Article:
WHAT IS MULTIPLE SCLEROSIS?

Multiple Sclerosis (MS) is an autoimmune disease that occurs when the body’s immune system attacks the protective myelin covering nerve cells. As the cells are stripped of their insulation, it causes inflammation which disrupts communication among cells in the nervous system.  This can lead to muscle weakness, poor coordination, bladder and bowel problems, vision impairment, and cognitive difficulties. MS is thought to affect as many as 2.3 million people worldwide, including over 300,000 Americans. The average American has a 0.1% chance of developing MS.
The condition can take years to progress enough for symptoms to be present, and is generally diagnosed between the ages of 20 – 50. But the disease can be very difficult to diagnose definitively: many patients may live with a “probable” diagnosis for years, if not decades, before the disease is diagnosed definitively. The majority of known MS-cases are relapsing-remitting MS, where symptoms are intermittent and followed by periods of complete or partial recovery. 10% of known MS cases can develop into a more rapidly progressive form of the disease called primary progressive MS. There is no known cure for MS, and many existing treatments only partially reduce symptoms, and don’t necessarily halt disease progression. However, the approval of new drug called ocrelizumab might give some MS patients new hope.

OCRELIZUMAB: A NEW HOPE

After obtaining reassuring results from clinical studies, led by UC San Fransancisco’s Stephen Hauser MD, the drug — called Ocrevus (ocrelizumab) — could be a promising new therapy. Like several other treatments for MS and other autoimmune diseases, Ocrevus is an infusion immunosuppressant drug. While most current MS drugs target T-cells, Ocrevus specifically targets a type of B cells that researchers believe are instrumental in the destruction of myelin sheaths that leads to the development of MS.
The Phase III clinical trials for relapse-remitting MS indicated that the drug cut relapse rates by 47%, reduced disability by 43%, and decreased inflammation by 95%, compared to the current standard treatment. Most notably, the drug appeared to slow the advancement of progressive forms of the disease — which have never before been seen in previous trials.
The Food and Drug Administration (FDA) has approved Ocrevus to treat MS patients. The drug — originally developed by Genentech — has been acquired by Roche. They hope the drug has the potential to change millions of lives; from patients who have already been diagnosed with MS, to those who are newly diagnosed.

Hauser’s research and the newly developed Roche drug highlights a new era of medicine. From cures through gene editing to lasering cures, we are gradually becoming the masters of our own health.

Fibromyalgia Mystery Finally Solved! Researchers Find Main Source of Pain

by Donna Ker Leesley,
Researchers have found the main source of pain in Fibromyalgia patients, and contrary to what many believe, it does not stem from the brain. The findings mark the end of a decades-old mystery about the disease, which many doctors believed was conjured in patients’ imaginations. The mystery of Fibromyalgia has left millions of sufferers searching for hope in pain medications. Up until recently, many physicians thought that the disease was “imaginary” or psychological, but scientists have now revealed that the main source of pain stems from a most unlikely place- excess blood vessels in the hand, legs and foot.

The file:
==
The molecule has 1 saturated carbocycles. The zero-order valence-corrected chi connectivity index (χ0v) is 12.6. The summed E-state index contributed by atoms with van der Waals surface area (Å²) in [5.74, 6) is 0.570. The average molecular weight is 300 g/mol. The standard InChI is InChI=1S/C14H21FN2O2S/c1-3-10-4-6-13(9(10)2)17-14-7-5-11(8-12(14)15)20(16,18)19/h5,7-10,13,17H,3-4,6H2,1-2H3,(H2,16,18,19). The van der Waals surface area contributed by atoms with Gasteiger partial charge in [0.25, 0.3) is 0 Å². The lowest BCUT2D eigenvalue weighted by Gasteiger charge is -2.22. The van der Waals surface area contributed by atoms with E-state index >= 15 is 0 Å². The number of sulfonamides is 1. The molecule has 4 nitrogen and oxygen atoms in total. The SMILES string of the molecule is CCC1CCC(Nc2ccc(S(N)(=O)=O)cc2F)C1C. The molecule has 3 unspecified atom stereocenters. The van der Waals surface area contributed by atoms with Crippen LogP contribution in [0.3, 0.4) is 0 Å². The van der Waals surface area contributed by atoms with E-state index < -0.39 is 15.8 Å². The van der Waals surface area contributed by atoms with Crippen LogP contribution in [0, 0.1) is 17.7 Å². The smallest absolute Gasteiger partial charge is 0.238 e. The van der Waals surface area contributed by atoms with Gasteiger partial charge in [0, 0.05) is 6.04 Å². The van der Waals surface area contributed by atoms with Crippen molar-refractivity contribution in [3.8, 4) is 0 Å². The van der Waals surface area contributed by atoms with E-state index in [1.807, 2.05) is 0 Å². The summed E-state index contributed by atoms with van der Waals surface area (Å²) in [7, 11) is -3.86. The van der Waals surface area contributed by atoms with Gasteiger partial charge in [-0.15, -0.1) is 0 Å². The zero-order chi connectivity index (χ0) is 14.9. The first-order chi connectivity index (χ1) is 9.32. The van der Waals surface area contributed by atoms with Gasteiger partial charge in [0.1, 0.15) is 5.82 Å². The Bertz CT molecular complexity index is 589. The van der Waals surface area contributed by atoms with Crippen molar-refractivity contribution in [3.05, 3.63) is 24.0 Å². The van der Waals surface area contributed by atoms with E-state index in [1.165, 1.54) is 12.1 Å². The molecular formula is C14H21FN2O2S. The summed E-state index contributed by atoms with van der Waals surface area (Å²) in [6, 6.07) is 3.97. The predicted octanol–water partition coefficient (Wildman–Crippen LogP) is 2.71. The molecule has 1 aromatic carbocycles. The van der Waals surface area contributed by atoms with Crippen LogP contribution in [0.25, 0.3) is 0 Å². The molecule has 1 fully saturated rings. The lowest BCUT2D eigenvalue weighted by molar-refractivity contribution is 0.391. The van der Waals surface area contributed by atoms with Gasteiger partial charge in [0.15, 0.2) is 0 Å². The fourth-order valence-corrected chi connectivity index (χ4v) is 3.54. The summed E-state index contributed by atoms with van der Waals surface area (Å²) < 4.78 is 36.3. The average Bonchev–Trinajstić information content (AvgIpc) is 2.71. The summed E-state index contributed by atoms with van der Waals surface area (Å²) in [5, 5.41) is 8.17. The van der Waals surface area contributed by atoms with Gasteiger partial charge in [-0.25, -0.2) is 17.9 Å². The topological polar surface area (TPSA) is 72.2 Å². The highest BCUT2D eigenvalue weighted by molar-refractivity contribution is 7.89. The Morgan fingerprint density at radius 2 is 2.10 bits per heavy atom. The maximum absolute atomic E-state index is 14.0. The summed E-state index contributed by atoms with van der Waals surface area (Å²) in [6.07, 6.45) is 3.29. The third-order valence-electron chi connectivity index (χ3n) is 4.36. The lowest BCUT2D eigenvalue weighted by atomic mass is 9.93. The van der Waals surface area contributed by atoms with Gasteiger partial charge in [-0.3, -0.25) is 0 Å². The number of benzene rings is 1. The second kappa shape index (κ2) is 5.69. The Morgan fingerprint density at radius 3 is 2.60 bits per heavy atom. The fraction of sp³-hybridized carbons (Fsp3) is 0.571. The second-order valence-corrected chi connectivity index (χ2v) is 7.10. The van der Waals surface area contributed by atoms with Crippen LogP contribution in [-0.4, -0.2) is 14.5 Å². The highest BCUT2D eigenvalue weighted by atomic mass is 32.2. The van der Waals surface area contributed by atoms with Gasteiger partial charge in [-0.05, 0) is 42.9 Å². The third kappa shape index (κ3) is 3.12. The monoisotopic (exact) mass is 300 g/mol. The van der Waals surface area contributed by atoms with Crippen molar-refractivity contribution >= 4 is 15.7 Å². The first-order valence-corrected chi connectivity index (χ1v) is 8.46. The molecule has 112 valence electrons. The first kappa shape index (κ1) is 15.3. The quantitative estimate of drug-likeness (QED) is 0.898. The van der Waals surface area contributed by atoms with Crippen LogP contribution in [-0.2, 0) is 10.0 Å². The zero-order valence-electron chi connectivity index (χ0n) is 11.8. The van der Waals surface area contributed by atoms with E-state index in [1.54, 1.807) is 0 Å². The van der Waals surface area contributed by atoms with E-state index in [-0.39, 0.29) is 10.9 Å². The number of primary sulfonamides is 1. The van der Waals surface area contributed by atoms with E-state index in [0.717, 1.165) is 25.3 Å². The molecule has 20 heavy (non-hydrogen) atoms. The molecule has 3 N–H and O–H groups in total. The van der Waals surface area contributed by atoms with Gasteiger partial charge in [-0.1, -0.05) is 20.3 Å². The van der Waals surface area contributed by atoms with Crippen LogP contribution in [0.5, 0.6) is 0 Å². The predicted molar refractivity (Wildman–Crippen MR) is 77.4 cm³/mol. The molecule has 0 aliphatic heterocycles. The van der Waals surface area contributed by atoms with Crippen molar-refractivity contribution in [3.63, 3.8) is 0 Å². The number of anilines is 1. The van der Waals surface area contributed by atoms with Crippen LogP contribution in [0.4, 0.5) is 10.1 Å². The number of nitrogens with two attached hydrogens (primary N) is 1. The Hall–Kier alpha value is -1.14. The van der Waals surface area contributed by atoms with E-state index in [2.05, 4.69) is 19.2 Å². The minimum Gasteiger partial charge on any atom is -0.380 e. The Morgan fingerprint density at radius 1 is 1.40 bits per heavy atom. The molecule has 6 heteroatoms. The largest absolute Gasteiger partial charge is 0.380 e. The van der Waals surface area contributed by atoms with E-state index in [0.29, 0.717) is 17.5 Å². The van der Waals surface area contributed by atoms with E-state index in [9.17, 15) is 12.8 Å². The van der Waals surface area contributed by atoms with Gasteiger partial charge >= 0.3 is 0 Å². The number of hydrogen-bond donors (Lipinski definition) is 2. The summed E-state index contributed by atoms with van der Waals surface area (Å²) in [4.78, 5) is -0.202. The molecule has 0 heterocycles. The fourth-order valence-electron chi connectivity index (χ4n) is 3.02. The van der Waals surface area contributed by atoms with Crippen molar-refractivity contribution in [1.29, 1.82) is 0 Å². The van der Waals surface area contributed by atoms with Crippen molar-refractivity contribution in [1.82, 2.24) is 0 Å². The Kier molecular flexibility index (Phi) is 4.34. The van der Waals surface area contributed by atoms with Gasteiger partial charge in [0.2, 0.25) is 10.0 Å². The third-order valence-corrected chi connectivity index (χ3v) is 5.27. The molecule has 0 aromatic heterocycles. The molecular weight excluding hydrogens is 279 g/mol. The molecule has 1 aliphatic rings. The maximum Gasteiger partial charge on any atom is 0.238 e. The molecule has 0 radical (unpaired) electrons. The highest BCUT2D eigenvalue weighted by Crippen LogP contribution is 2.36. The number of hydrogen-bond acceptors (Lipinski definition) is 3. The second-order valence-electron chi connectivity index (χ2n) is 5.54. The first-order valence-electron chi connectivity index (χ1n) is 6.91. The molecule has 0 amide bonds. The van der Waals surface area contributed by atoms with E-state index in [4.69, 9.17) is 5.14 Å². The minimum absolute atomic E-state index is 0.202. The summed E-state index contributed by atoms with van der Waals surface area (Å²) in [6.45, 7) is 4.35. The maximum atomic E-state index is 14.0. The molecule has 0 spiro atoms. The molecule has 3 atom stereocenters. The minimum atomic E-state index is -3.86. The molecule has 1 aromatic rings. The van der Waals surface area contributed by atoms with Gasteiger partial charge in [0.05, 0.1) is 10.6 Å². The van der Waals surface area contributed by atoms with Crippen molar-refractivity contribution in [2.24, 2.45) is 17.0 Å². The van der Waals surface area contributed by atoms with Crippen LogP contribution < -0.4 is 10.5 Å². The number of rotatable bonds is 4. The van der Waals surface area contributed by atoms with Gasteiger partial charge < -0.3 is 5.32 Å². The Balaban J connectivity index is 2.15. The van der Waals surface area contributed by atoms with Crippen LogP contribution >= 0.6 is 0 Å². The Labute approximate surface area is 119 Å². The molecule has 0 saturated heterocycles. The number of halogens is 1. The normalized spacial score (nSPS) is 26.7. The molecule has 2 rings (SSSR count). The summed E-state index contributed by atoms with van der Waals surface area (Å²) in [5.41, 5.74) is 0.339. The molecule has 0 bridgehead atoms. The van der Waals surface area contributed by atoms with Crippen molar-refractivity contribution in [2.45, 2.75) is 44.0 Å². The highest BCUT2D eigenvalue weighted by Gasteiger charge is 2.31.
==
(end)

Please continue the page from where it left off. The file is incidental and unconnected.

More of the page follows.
The discovery may lead to new treatments and perhaps even a total cure in the future, bringing relief to as many as 5 million Americans thought to have the disease. To solve the Fibromyalgia mystery, researchers zeroed in on the skin from the hand of one patient who had a lack of the sensory nerve fibers, causing a reduced reaction to pain. They then took skin samples from the hands of Fibromyalgia patients and were surprised to find an extremely excessive amount of a particular type of nerve fiber called arteriole-venule (AV) shunts.
Up until this point scientists had thought that these fibers were only responsible for regulating blood flow, and did not play any role in pain sensation, but now they’ve discovered that there is a direct link between these nerves and the widespread body pain that Fibromyalgia sufferers feel.
The breakthrough also could solve the lingering question of why many sufferers have extremely painful hands and foot as well as other “tender points” throughout the body, and why cold weather seems to aggravate the symptoms. In addition to feeling widespread deep tissue pain, many Fibromyalgia patients also suffer from debilitating fatigue.

Neuroscientist Dr. Frank L. Rice explained: “We previously thought that these nerve endings were only involved in regulating blood flow at a subconscious level, yet here we had evidences that the blood vessel endings could also contribute to our conscious sense of touch… and also pain,” Rice said. “This mismanaged blood flow could be the source of muscular pain and achiness, and the sense of fatigue which are thought to be due to a build-up of lactic acid and low levels of inflammation fibromyalgia patients. This, in turn, could contribute to the hyperactivity in the brain.”

Current treatments for the disease have not brought complete relief to the millions of sufferers. Therapies include narcotic pain medicines; anti-seizure drugs, anti-depressants and even simple advice such as “get more sleep and exercise regularly.” Now that the cause of Fibromyalgia has been pinpointed, patients are looking forward to an eventual cure. Other expressed frustration about how much they had suffered already:
“When are they ever going to figure out that things are never “all in your head?” said one commenter. “Whenever something doesn’t fit in their tiny little understanding, they belittle the patient and tell them they are crazy. People have suffered through this since they were invented. Prescribing SSRIs for everything is not the answer any more than a lobotomy or hysterectomy was.”
The announcement has the potential to unlock better future treatments and undoubtedly has patients all over the world rejoicing that the mystery of Fibromyalgia has finally been solved.